As we said yesterday in a post entitled "Something "Unexpected" Happened When Seattle Raised The Minimum Wage":

Seemingly no amount of empirical evidence can convince progressives that raising minimum wages to artificially elevated levels is a bad idea.  Somehow the basic idea that raising the cost of a good ultimately results in lower consumption of that good just doesn't compute.


Though it does seem odd that progressives in states like California lean heavily on higher taxes as a way to curb, for example, fuel consumption.  Could it be that the left actually does understand the basic economics of the minimum wage debate but don't find the math behind it to be particularly "politically expedient" in certain instances?

Seems that politicians will stick to their narratives even when faced with the collapse of their country's economic well-being. 

Four More Mega-Banks Join The Anti-Dollar Alliance

Posted: 24 Aug 2016 11:00 PM PDT

Submitted by Simon Black via,

That was fast.

Yesterday I told you how a consortium of 15 Japanese banks had just signed up to implement new financial technology to clear and settle international financial transactions.

This is a huge step.

Right now, most international financial transactions must pass through the US banking system’s network of correspondent accounts.

This gives the US government an incredible amount of power… power they haven’t been shy about using over the last several years.

2014 was one of the first major watershed moments when the Obama administration fined French bank BNP Paribas $9 billion for doing business with countries that the US doesn’t like– namely Cuba and Iran.

It didn’t matter that this French bank wasn’t violating any French laws.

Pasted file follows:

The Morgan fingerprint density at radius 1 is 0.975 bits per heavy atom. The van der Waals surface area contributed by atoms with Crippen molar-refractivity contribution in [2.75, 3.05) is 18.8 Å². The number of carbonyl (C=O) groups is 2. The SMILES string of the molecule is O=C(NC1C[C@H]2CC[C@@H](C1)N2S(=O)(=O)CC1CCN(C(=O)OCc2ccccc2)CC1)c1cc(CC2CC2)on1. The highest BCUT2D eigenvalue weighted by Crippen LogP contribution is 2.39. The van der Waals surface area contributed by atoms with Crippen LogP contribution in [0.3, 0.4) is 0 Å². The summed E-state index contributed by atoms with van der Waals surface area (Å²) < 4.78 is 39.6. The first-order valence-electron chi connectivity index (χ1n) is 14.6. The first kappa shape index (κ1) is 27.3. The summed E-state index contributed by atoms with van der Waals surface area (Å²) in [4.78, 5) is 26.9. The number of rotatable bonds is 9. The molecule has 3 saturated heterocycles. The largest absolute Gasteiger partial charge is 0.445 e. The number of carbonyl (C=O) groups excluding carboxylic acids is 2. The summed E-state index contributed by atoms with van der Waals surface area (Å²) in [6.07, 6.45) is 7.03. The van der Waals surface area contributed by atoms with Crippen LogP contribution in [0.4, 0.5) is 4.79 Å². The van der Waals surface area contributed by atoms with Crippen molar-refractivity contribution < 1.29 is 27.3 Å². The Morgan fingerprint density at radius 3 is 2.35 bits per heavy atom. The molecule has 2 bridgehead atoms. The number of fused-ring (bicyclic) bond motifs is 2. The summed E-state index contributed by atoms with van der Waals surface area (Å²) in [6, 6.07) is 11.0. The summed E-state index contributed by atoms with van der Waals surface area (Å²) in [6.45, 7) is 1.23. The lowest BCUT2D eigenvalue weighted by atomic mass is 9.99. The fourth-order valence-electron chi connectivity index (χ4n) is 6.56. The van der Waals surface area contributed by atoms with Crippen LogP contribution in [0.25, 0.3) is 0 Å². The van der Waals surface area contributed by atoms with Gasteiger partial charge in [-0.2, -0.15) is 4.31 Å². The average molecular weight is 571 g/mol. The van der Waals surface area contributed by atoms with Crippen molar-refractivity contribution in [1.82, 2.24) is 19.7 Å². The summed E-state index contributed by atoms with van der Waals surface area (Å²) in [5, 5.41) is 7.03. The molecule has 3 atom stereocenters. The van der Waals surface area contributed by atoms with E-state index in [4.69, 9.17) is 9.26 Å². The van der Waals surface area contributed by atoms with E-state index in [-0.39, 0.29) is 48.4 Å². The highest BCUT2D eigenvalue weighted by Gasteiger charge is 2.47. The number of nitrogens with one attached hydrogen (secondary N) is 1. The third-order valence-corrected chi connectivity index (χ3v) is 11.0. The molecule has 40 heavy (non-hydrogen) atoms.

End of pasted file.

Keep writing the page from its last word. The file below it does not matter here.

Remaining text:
Nor did it matter that only months later the President of the United States inked a sweetheart nuclear deal with Iran and flew down to Cuba to attend a baseball game with his new BFFs.

BNP had to pay up. A French bank paid $9 billion because they violated US law.

And if they didn’t pay, the US government threatened to kick them out of the US banking system.

$9 billion hurt. But being kicked out of the US banking system would have been totally crippling.

Big international banks in particular cannot function if they don’t have access to the US banking system.

As long as the US dollar remains the world’s dominant reserve currency, major banks must able to clear and settle US dollar transactions if they expect to remain in business.

This means having access to the US banking system… the gatekeeper of the US dollar.

But having watched BNP Paribas get blackmailed into paying an absurd $9 billion fine to the US government, the rest of the world’s mega-banks knew instantly that their heads could be next ones on the chopping block.

So they started working on contingency plans.

Blockchain technology provided an elegant solution.

Instead of passing funds through the US banking system’s costly and inefficient network of correspondent accounts, blockchain technology provides an easy way for banks to send payments directly to one another.

I cannot understate how important this technology is.

Blockchain may very well be what neutralizes the US government’s domination of the global financial system.

And while there’s been a lot of momentum in this direction (hence yesterday’s letter to you), even I’m surprised at how fast it’s moving.

Today, four of the world’s largest banks announced a brand new joint venture to create a new financial settlement protocol built on blockchain technology.

Deutsche Bank from Germany, UBS from Switzerland, Santander from Spain, and Bank of New York Mellon have joined together to launch what they’re naming the very un-sexy “utility settlement coin”.